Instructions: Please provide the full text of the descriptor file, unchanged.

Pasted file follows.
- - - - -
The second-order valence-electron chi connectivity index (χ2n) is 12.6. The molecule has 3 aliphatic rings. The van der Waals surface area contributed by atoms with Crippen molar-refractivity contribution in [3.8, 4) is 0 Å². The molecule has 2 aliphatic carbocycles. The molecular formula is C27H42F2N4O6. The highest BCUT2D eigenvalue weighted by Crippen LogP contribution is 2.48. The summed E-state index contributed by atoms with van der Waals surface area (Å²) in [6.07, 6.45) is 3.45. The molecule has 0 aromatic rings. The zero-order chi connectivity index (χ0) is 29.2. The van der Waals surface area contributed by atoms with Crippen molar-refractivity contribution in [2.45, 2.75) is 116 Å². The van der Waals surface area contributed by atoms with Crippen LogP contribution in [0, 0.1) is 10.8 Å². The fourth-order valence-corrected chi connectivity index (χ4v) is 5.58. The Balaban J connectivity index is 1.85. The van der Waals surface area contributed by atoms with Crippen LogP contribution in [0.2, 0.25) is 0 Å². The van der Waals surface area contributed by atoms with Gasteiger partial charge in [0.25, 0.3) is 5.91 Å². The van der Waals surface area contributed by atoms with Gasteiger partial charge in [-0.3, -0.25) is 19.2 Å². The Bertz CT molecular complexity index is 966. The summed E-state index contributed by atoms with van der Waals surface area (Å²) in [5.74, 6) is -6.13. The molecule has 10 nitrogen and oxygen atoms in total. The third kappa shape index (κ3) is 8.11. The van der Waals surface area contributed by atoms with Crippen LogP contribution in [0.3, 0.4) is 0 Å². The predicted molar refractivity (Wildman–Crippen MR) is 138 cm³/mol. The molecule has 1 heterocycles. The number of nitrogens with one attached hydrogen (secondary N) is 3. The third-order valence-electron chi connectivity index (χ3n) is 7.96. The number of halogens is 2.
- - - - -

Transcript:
The second-order valence-electron chi connectivity index (χ2n) is 12.6. The molecule has 3 aliphatic rings. The van der Waals surface area contributed by atoms with Crippen molar-refractivity contribution in [3.8, 4) is 0 Å². The molecule has 2 aliphatic carbocycles. The molecular formula is C27H42F2N4O6. The highest BCUT2D eigenvalue weighted by Crippen LogP contribution is 2.48. The summed E-state index contributed by atoms with van der Waals surface area (Å²) in [6.07, 6.45) is 3.45. The molecule has 0 aromatic rings. The zero-order chi connectivity index (χ0) is 29.2. The van der Waals surface area contributed by atoms with Crippen molar-refractivity contribution in [2.45, 2.75) is 116 Å². The van der Waals surface area contributed by atoms with Crippen LogP contribution in [0, 0.1) is 10.8 Å². The fourth-order valence-corrected chi connectivity index (χ4v) is 5.58. The Balaban J connectivity index is 1.85. The van der Waals surface area contributed by atoms with Crippen LogP contribution in [0.2, 0.25) is 0 Å². The van der Waals surface area contributed by atoms with Gasteiger partial charge in [0.25, 0.3) is 5.91 Å². The van der Waals surface area contributed by atoms with Gasteiger partial charge in [-0.3, -0.25) is 19.2 Å². The Bertz CT molecular complexity index is 966. The summed E-state index contributed by atoms with van der Waals surface area (Å²) in [5.74, 6) is -6.13. The molecule has 10 nitrogen and oxygen atoms in total. The third kappa shape index (κ3) is 8.11. The van der Waals surface area contributed by atoms with Crippen LogP contribution in [0.3, 0.4) is 0 Å². The predicted molar refractivity (Wildman–Crippen MR) is 138 cm³/mol. The molecule has 1 heterocycles. The number of nitrogens with one attached hydrogen (secondary N) is 3. The third-order valence-electron chi connectivity index (χ3n) is 7.96. The number of halogens is 2.